Pearl Harbor Hero Doris Miller Statue Unveiled


By: Mark Loproto

Many heroes came out of the devastating attack on Pearl Harbor, men who risked their  lives for the sake of their fellow serviceman. Many jumped into the flaming, oil-slicked waters to save the injured. Others refused to leave their posts until everyone was safely off their burning ships. Then there were men like Doris Miller, who stepped far beyond the confines of his role as a mess attendant in the US Navy.

 

 

 

 

 

 

 

A Hero Recognized

Aboard the USS West Virginia (BB-48), Dorie Miller put his life on the line, and that’s why, on Dec. 7, 2017, as the nation gathered to remember the 76th anniversary of the Pearl Harbor attack, Waco, TX unveiled a statue dedicated to their home-grown American hero.

Miller’s story inspired an influx of African Americans to the war effort, moved by the heroism Miller demonstrated on that tragic day over 75 years ago.

Recruiting poster featuring Doris Miller

Despite the destruction and chaos that surrounded him, Miller, then a mess attendant who tended to his fellow crew members, sprang into action. As Japanese aircraft flew at the West Virginia, Miller manned a mounted machine-gun and started firing on the enemy, even as the ship took damage and started sinking. When he was supposed to be evacuating the doomed vessel, he stopped to try and move the ship’s captain, who was mortally wounded in the attack, to safety.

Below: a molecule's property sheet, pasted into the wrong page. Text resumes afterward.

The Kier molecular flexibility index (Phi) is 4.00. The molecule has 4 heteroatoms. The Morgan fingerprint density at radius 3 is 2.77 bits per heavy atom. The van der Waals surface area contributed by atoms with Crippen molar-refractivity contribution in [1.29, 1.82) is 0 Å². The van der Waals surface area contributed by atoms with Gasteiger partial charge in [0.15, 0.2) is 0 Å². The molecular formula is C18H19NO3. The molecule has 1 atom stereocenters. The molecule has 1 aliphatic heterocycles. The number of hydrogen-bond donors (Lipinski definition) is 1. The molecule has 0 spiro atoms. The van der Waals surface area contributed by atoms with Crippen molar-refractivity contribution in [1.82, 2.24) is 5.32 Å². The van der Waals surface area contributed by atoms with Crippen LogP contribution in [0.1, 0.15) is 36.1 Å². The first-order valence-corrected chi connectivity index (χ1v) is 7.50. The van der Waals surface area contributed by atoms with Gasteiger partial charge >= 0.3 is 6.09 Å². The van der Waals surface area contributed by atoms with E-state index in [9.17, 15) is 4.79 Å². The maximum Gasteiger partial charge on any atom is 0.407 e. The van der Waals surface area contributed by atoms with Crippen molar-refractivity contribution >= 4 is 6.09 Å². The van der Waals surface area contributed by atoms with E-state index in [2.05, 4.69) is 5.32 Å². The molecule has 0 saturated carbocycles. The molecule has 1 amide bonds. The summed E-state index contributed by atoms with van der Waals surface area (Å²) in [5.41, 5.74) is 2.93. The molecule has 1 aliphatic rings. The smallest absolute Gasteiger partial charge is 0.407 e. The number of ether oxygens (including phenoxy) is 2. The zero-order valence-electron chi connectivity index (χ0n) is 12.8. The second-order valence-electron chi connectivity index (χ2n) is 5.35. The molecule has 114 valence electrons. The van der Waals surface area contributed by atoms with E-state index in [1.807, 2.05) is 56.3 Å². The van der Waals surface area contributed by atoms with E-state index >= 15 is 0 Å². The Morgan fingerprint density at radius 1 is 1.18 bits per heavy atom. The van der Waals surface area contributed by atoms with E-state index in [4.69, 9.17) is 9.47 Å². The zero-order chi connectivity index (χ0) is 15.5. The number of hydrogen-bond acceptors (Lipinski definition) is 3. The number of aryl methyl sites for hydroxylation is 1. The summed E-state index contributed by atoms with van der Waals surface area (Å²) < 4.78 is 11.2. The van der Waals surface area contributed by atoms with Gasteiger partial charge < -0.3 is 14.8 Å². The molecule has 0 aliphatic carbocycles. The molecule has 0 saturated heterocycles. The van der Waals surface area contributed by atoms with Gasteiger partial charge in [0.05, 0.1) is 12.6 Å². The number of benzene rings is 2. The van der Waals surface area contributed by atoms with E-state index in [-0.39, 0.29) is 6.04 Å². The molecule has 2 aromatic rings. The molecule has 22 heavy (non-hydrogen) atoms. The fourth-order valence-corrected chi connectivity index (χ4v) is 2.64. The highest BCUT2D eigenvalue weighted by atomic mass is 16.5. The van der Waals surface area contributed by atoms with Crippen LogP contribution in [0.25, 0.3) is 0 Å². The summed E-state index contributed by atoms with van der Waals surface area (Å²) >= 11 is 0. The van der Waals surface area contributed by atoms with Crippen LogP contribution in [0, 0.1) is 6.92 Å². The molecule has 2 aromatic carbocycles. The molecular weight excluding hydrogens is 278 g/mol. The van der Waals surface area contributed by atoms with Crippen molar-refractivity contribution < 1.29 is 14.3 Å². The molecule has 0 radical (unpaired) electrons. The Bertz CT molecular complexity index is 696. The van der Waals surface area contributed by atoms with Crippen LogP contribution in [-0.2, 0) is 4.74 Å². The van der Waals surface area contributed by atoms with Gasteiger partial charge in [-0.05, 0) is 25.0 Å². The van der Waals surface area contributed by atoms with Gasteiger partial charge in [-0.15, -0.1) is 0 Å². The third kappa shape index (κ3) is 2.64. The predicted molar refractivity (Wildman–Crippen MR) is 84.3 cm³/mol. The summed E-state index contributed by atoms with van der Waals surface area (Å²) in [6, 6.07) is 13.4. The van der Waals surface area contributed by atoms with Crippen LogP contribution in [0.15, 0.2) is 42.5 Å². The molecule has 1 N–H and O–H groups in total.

For his heroic actions at Pearl Harbor, Dorie Miller was awarded the Navy Cross, making him the first African American to receive the honor. Although he survived the Pearl Harbor attack, Miller’s service to his nation was cut short at the Battle of Makin Island when his new vessel, the escort carrier Liscome Bay (CVE-56), was sunk by a Japanese submarine.

Dorie Miller was the first African American to be awarded the Navy Cross

The 9-foot-tall statue is the centerpiece of the Waco’s Doris Miller Memorial, which, at the time of the unveiling, was still undergoing construction. To complete the project dedicated to the hero of the West Virginia, local officials raised $1.2 million to complete the first phase of the memorial, whose purpose is to commemorate Miller’s selfless bravery when Pearl Harbor came under fire by the Imperial Japanese Navy.

The statue at the in-progress Doris Miller Memorial stands as another tribute to a true American hero, a man who was ready to give his life if it meant saving another’s.

The bronze statue is the creation of sculptor Eddie Dixon of Lubbock, TX and was cast in bronze in Loveland, CO. Beyond recognizing Miller on the 76th anniversary of Pearl Harbor, installing the statue is a step in raising an additional $600,000 to complete the memorial with a replica, stylized ship hull.

 

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